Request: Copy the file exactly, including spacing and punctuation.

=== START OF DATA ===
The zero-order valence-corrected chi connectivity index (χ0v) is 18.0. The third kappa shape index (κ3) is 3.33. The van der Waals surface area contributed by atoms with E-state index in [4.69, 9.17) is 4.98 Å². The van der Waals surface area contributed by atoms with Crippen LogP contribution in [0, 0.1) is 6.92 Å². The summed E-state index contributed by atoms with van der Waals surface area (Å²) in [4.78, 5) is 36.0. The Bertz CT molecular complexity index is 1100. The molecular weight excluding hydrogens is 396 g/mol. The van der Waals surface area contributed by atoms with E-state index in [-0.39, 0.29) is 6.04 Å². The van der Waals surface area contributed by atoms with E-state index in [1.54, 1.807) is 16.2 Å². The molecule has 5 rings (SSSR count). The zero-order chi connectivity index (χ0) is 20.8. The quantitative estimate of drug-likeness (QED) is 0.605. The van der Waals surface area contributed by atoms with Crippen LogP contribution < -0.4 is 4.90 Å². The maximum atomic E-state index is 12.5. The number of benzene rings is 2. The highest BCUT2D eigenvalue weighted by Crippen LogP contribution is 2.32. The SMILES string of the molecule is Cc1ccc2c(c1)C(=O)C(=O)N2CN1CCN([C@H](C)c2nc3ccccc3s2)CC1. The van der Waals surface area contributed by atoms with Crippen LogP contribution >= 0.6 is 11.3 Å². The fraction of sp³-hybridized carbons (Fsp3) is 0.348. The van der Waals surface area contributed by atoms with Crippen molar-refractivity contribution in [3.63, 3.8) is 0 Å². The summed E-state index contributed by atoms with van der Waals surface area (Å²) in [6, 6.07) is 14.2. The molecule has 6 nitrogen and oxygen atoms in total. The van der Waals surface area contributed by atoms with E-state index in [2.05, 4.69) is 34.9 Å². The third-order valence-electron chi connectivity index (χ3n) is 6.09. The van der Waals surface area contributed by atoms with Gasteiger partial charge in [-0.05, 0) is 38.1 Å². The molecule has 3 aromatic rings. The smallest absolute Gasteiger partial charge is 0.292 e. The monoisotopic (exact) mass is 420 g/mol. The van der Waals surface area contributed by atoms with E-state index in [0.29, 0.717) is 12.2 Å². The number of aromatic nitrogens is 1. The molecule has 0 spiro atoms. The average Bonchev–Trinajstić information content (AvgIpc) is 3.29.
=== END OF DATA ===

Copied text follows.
The zero-order valence-corrected chi connectivity index (χ0v) is 18.0. The third kappa shape index (κ3) is 3.33. The van der Waals surface area contributed by atoms with E-state index in [4.69, 9.17) is 4.98 Å². The van der Waals surface area contributed by atoms with Crippen LogP contribution in [0, 0.1) is 6.92 Å². The summed E-state index contributed by atoms with van der Waals surface area (Å²) in [4.78, 5) is 36.0. The Bertz CT molecular complexity index is 1100. The molecular weight excluding hydrogens is 396 g/mol. The van der Waals surface area contributed by atoms with E-state index in [-0.39, 0.29) is 6.04 Å². The van der Waals surface area contributed by atoms with E-state index in [1.54, 1.807) is 16.2 Å². The molecule has 5 rings (SSSR count). The zero-order chi connectivity index (χ0) is 20.8. The quantitative estimate of drug-likeness (QED) is 0.605. The van der Waals surface area contributed by atoms with Crippen LogP contribution < -0.4 is 4.90 Å². The maximum atomic E-state index is 12.5. The number of benzene rings is 2. The highest BCUT2D eigenvalue weighted by Crippen LogP contribution is 2.32. The SMILES string of the molecule is Cc1ccc2c(c1)C(=O)C(=O)N2CN1CCN([C@H](C)c2nc3ccccc3s2)CC1. The van der Waals surface area contributed by atoms with Crippen LogP contribution >= 0.6 is 11.3 Å². The fraction of sp³-hybridized carbons (Fsp3) is 0.348. The van der Waals surface area contributed by atoms with Crippen molar-refractivity contribution in [3.63, 3.8) is 0 Å². The summed E-state index contributed by atoms with van der Waals surface area (Å²) in [6, 6.07) is 14.2. The molecule has 6 nitrogen and oxygen atoms in total. The van der Waals surface area contributed by atoms with E-state index in [2.05, 4.69) is 34.9 Å². The third-order valence-electron chi connectivity index (χ3n) is 6.09. The van der Waals surface area contributed by atoms with Gasteiger partial charge in [-0.05, 0) is 38.1 Å². The molecule has 3 aromatic rings. The smallest absolute Gasteiger partial charge is 0.292 e. The monoisotopic (exact) mass is 420 g/mol. The van der Waals surface area contributed by atoms with E-state index in [0.29, 0.717) is 12.2 Å². The number of aromatic nitrogens is 1. The molecule has 0 spiro atoms. The average Bonchev–Trinajstić information content (AvgIpc) is 3.29.